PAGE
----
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In Upside-Down U.S. Car Market, MSRPs Have a Whole New Meaning


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(Bloomberg) -- For decades, transactions in car dealerships in America went something like this: A couple walks into a showroom, expresses interest in buying a sedan, the sales rep says, great, our MSRP is $26,000, and the two sides sit down to negotiate the price lower until they settle on a level both can accept.

The MSRP, or sticker price, typically set the ceiling.

Today, in a sign of just how much leverage has shifted from buyers to the carmakers and dealerships, the MSRP sets the floor. Prices only go up from there. Paul Lemieux can attest to this. He searched high and low for a dealership near his home along the Mississippi coast that’d sell him a Hyundai Ioniq 5 electric car at the manufacturer’s suggested retail price of around $47,000. None would. The closest thing he found was one across the border in Louisiana that’d offer MSRP plus a $299 fee to etch the VIN number into the windshield, something he had no interest in. He took it anyways. “There is zero bargaining,” Lemieux says.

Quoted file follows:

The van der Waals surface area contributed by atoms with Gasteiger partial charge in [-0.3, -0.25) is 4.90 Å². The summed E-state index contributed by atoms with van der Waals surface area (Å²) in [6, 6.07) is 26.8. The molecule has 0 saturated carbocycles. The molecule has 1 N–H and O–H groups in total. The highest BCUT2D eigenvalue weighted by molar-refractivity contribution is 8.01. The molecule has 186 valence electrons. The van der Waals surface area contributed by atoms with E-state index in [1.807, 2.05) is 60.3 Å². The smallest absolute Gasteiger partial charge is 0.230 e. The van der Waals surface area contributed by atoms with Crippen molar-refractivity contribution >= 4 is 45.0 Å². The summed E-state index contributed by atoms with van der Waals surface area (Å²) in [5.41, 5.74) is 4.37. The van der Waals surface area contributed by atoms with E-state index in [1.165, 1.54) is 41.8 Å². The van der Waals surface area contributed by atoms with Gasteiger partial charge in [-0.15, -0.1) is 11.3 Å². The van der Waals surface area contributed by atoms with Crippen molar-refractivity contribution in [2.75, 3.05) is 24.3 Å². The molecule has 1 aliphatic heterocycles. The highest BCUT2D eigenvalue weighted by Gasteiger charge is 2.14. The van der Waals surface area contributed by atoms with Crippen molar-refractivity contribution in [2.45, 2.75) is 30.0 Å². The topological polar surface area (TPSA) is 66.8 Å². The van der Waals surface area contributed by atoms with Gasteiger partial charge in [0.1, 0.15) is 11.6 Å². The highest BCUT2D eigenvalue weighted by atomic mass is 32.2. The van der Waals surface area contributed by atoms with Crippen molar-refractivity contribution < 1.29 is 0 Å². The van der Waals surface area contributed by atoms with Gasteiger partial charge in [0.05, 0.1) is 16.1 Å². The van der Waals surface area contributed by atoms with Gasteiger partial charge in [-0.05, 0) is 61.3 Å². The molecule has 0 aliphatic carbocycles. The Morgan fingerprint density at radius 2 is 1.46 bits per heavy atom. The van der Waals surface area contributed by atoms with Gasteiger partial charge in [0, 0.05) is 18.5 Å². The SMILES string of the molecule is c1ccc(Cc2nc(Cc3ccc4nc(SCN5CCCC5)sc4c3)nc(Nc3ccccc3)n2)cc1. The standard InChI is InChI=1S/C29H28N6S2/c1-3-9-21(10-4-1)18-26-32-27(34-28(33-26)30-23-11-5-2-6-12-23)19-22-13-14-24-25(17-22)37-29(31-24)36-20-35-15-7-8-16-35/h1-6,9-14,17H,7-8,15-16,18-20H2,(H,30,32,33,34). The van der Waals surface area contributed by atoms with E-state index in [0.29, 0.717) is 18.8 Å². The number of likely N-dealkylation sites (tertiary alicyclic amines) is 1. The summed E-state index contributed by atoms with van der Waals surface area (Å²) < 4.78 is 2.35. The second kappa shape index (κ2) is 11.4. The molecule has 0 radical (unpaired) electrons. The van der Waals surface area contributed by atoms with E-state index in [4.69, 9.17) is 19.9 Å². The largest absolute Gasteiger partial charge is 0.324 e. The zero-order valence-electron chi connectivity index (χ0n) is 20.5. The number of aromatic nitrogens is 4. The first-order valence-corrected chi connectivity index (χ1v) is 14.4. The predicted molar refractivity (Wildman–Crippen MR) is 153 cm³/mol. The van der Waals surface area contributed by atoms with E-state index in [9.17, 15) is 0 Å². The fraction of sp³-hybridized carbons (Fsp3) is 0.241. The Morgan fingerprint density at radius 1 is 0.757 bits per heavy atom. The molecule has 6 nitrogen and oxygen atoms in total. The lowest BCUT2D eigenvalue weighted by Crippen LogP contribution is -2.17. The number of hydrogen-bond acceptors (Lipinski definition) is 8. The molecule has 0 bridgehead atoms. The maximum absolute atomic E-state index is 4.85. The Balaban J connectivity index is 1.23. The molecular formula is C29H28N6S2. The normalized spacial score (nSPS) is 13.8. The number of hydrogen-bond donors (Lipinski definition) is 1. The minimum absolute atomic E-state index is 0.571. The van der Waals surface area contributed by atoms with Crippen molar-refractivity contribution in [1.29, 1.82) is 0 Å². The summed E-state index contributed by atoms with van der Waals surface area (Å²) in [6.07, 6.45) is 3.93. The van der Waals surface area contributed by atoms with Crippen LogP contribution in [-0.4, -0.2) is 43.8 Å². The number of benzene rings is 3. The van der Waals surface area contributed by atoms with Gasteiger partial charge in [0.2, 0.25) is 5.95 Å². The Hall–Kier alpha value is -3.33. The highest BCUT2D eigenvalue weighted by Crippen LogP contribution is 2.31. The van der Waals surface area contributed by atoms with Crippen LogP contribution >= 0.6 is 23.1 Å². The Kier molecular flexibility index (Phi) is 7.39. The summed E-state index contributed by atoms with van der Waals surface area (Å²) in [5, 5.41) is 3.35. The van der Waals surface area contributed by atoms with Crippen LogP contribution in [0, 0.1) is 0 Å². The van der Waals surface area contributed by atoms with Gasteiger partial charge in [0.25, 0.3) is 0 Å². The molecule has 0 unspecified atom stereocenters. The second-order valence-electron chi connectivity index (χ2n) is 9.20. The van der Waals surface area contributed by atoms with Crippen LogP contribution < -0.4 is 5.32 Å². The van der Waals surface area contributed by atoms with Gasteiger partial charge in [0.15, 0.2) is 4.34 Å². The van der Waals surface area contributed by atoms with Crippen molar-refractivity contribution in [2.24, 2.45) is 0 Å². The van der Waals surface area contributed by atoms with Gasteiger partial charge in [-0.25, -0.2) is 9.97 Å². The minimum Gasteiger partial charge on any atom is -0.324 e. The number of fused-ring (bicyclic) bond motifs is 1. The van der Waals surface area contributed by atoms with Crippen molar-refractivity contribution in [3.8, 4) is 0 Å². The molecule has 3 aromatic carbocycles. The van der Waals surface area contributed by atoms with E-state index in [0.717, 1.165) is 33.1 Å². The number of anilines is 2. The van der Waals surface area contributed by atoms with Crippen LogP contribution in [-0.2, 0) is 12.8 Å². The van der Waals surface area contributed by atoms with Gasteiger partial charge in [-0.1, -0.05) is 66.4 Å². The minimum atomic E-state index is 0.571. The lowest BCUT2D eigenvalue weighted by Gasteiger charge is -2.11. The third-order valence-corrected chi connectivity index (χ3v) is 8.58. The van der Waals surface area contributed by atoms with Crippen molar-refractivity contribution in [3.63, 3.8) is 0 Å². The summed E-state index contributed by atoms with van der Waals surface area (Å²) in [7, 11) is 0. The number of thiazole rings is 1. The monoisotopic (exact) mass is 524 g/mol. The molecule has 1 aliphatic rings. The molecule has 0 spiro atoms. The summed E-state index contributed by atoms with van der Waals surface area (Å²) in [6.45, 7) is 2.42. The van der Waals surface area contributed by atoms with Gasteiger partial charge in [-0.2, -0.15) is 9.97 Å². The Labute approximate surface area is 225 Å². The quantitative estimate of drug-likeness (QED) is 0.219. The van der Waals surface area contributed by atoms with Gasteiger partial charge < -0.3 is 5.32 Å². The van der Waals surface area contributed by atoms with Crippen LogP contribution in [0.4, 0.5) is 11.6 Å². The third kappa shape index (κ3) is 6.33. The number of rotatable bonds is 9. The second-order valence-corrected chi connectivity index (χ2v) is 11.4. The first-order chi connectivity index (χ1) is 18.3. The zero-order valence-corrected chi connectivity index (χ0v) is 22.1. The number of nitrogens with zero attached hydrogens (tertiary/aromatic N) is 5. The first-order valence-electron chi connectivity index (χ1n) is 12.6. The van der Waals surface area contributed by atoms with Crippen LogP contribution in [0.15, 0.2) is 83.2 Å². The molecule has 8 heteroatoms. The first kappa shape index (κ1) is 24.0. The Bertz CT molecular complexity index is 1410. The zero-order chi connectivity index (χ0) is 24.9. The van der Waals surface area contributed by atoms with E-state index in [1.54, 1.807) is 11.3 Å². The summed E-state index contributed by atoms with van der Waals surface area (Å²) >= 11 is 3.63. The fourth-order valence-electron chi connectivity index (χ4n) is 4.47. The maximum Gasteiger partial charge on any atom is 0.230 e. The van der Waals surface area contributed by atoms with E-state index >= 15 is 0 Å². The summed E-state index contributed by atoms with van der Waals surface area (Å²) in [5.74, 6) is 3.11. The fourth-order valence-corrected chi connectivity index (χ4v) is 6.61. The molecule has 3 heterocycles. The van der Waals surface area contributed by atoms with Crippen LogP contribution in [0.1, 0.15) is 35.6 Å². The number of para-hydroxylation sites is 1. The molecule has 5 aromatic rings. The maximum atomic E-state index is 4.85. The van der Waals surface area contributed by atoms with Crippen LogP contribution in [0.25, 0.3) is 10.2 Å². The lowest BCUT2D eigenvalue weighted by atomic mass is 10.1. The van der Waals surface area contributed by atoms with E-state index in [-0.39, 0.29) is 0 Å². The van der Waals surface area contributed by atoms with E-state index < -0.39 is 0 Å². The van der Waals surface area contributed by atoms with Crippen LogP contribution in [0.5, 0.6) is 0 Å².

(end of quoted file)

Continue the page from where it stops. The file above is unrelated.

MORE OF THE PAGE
To make matters worse, the MSRPs themselves are going up. And by a lot. The average sticker price on a non-luxury car in the U.S. is now $41,500, according to Kelley Blue Book, an auto price researcher. Two years ago, it was almost $37,800. That’s a 9.8% increase -- even before all the new dealer markups kick in. :snip:

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